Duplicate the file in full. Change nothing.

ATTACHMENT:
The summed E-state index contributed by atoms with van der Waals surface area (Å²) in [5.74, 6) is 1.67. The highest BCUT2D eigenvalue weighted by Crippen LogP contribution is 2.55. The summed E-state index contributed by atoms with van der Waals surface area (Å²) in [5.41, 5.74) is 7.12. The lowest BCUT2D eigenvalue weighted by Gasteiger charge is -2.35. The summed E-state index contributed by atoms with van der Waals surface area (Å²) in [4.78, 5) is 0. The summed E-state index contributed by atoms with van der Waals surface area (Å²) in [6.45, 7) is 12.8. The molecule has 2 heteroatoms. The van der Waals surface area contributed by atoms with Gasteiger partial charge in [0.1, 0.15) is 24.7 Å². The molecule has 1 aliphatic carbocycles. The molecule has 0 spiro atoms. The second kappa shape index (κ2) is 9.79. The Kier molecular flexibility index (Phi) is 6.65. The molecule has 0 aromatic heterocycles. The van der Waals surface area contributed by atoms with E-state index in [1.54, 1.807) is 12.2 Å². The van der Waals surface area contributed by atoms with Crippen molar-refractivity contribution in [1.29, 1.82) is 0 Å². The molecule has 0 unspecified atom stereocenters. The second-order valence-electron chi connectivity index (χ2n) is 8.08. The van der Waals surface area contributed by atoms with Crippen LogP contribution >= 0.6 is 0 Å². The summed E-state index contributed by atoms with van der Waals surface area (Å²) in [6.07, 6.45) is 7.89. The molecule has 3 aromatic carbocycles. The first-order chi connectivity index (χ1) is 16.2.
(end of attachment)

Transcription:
The summed E-state index contributed by atoms with van der Waals surface area (Å²) in [5.74, 6) is 1.67. The highest BCUT2D eigenvalue weighted by Crippen LogP contribution is 2.55. The summed E-state index contributed by atoms with van der Waals surface area (Å²) in [5.41, 5.74) is 7.12. The lowest BCUT2D eigenvalue weighted by Gasteiger charge is -2.35. The summed E-state index contributed by atoms with van der Waals surface area (Å²) in [4.78, 5) is 0. The summed E-state index contributed by atoms with van der Waals surface area (Å²) in [6.45, 7) is 12.8. The molecule has 2 heteroatoms. The van der Waals surface area contributed by atoms with Gasteiger partial charge in [0.1, 0.15) is 24.7 Å². The molecule has 1 aliphatic carbocycles. The molecule has 0 spiro atoms. The second kappa shape index (κ2) is 9.79. The Kier molecular flexibility index (Phi) is 6.65. The molecule has 0 aromatic heterocycles. The van der Waals surface area contributed by atoms with E-state index in [1.54, 1.807) is 12.2 Å². The van der Waals surface area contributed by atoms with Crippen molar-refractivity contribution in [1.29, 1.82) is 0 Å². The molecule has 0 unspecified atom stereocenters. The second-order valence-electron chi connectivity index (χ2n) is 8.08. The van der Waals surface area contributed by atoms with Crippen LogP contribution >= 0.6 is 0 Å². The summed E-state index contributed by atoms with van der Waals surface area (Å²) in [6.07, 6.45) is 7.89. The molecule has 3 aromatic carbocycles. The first-order chi connectivity index (χ1) is 16.2.